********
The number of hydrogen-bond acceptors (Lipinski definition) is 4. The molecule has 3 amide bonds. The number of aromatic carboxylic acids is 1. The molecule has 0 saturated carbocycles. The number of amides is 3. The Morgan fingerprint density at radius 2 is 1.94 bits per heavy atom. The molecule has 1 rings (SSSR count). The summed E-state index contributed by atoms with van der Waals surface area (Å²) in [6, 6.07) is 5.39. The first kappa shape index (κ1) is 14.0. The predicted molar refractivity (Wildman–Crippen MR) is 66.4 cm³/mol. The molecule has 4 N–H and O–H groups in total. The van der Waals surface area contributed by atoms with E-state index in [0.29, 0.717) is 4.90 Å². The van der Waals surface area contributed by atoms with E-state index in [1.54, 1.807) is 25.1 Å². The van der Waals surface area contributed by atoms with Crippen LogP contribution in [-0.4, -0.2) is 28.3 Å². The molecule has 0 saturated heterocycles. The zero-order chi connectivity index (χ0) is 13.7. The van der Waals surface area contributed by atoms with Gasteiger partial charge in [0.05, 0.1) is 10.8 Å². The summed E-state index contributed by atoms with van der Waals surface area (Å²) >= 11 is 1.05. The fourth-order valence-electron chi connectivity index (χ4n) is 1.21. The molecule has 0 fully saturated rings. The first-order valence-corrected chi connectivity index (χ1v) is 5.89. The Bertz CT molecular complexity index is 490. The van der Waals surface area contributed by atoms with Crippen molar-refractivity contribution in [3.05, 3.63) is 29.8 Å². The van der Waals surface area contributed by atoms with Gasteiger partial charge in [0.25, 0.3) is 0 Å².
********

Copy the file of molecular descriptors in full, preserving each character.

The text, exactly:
The number of hydrogen-bond acceptors (Lipinski definition) is 4. The molecule has 3 amide bonds. The number of aromatic carboxylic acids is 1. The molecule has 0 saturated carbocycles. The number of amides is 3. The Morgan fingerprint density at radius 2 is 1.94 bits per heavy atom. The molecule has 1 rings (SSSR count). The summed E-state index contributed by atoms with van der Waals surface area (Å²) in [6, 6.07) is 5.39. The first kappa shape index (κ1) is 14.0. The predicted molar refractivity (Wildman–Crippen MR) is 66.4 cm³/mol. The molecule has 4 N–H and O–H groups in total. The van der Waals surface area contributed by atoms with E-state index in [0.29, 0.717) is 4.90 Å². The van der Waals surface area contributed by atoms with E-state index in [1.54, 1.807) is 25.1 Å². The van der Waals surface area contributed by atoms with Crippen LogP contribution in [-0.4, -0.2) is 28.3 Å². The molecule has 0 saturated heterocycles. The zero-order chi connectivity index (χ0) is 13.7. The van der Waals surface area contributed by atoms with Gasteiger partial charge in [0.05, 0.1) is 10.8 Å². The summed E-state index contributed by atoms with van der Waals surface area (Å²) >= 11 is 1.05. The fourth-order valence-electron chi connectivity index (χ4n) is 1.21. The molecule has 0 fully saturated rings. The first-order valence-corrected chi connectivity index (χ1v) is 5.89. The Bertz CT molecular complexity index is 490. The van der Waals surface area contributed by atoms with Crippen molar-refractivity contribution in [3.05, 3.63) is 29.8 Å². The van der Waals surface area contributed by atoms with Gasteiger partial charge in [0.25, 0.3) is 0 Å².